Economic Opportunity

January 2, 2016, 1pm PST
Eight Chicago universities have agreed to engage with the city and local communities as they invest in their neighborhoods. The hope is to increase opportunities for employment and economic growth.
Urban Institute
Blog post
December 8, 2015, 5am PST
Smart Growth critic Wendell Cox recently endorsed White House Economic Advisor Jason Furman's criticisms of zoning codes that limit infill development, essentially endorsing Smart Growth policy reforms.
Todd Litman
Blog post
August 20, 2015, 2pm PDT
The Center for Opportunity Urbanism has a wonderful goal—to improve economic opportunities for working class households—but uses terrible research to reach confusing recommendations about which policies are best. Please do better!
Todd Litman
March 28, 2015, 1pm PDT
According to Brookings, this research is intended to inform local debates over the minimum wage. Drawing on Census data, the report finds that astronomical income gains are still concentrated among the biggest cities.
Brookings Institution
November 18, 2014, 7am PST
A new blog post from Jonathan Rothwell discusses the impact of neighborhoods on upward mobility.
Brookings Institution
October 27, 2014, 11am PDT
Recent data shows that workers need cars to access jobs and economic opportunity. What can planners do to expand access to jobs via other alternative modes of transportation?
Brookings: The Avenue
October 24, 2014, 9am PDT
The skills and location data of over 175 million LinkedIn members were mined to produce a map displaying the industries most common in major cities throughout the United States and Europe.
LinkedIn Blog
August 21, 2014, 10am PDT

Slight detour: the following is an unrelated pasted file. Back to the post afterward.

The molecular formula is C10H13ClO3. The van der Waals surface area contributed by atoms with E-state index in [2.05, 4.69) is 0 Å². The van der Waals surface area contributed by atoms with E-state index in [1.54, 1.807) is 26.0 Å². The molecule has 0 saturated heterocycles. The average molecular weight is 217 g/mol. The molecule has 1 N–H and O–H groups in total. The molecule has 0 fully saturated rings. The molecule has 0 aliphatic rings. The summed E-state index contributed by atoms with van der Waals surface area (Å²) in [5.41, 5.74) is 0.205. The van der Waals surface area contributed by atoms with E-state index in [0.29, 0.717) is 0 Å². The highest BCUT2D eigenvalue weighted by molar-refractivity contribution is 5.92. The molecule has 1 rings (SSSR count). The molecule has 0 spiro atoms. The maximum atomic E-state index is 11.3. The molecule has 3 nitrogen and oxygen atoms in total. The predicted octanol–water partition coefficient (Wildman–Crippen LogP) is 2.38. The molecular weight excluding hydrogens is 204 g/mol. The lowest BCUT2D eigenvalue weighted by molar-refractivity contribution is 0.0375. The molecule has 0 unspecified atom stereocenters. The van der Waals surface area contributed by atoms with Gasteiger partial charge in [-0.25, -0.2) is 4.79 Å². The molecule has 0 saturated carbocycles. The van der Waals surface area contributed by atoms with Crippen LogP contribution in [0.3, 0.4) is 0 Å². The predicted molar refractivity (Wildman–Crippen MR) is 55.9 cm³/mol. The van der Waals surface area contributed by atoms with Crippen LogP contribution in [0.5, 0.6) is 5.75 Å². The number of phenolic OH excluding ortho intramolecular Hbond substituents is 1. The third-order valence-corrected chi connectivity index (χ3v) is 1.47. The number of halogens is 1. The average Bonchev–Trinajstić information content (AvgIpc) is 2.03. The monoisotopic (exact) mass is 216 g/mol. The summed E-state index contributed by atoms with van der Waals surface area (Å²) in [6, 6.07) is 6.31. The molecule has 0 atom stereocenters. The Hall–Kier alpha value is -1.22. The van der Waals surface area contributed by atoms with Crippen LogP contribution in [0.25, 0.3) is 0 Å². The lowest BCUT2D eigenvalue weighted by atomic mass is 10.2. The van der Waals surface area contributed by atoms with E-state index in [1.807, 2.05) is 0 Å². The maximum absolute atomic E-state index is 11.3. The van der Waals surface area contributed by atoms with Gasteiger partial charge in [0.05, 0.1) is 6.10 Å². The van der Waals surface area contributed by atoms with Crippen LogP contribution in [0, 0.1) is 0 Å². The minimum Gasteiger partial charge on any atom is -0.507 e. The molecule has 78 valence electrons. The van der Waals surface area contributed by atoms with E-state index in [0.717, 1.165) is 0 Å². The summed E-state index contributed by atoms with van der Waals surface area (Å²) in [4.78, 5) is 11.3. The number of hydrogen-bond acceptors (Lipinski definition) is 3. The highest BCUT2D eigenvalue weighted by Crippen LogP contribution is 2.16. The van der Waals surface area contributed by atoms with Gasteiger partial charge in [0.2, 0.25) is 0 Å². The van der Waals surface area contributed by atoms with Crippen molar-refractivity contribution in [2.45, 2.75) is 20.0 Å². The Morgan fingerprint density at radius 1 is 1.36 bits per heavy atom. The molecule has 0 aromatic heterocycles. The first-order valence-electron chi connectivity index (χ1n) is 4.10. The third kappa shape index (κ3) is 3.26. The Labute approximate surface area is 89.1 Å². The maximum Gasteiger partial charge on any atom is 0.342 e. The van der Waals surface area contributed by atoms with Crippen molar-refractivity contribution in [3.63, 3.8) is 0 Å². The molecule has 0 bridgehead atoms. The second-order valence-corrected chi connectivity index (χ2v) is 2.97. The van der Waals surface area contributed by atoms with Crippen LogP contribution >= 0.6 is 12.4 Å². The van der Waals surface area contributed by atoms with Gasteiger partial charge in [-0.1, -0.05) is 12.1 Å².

Richard Reeves explains the factors that limit or assist social mobility for people born into the lowest economic quintile in American society.
Brookings Institution
Blog post
July 26, 2012, 11am PDT

A recent paper by Harvard economists Daniel Shoag and Peter Ganong titled, Why Has Regional Convergence in the U.S. Stopped? indicates that land development regulations tend to increase housing costs, which contributes to inequality by excluding lower-income households from more economically productive urban regions. Does this means that planners are guilty of increasing income inequality?

Todd Litman
Blog post
January 17, 2011, 10pm PST

I spent last week at the Asian Development Bank (ADB) headquarters in Manila, in the Philippines, where we are starting on an exciting but humbling project: developing a more comprehensive framework for transport project evaluation. Among other factors, this project will develop better methods for incorporating social equity impacts into transport planning. This is important in any community, and particularly in developing countries where many people are extremely poor. What transport policies and planning practices respond to their needs?

Todd Litman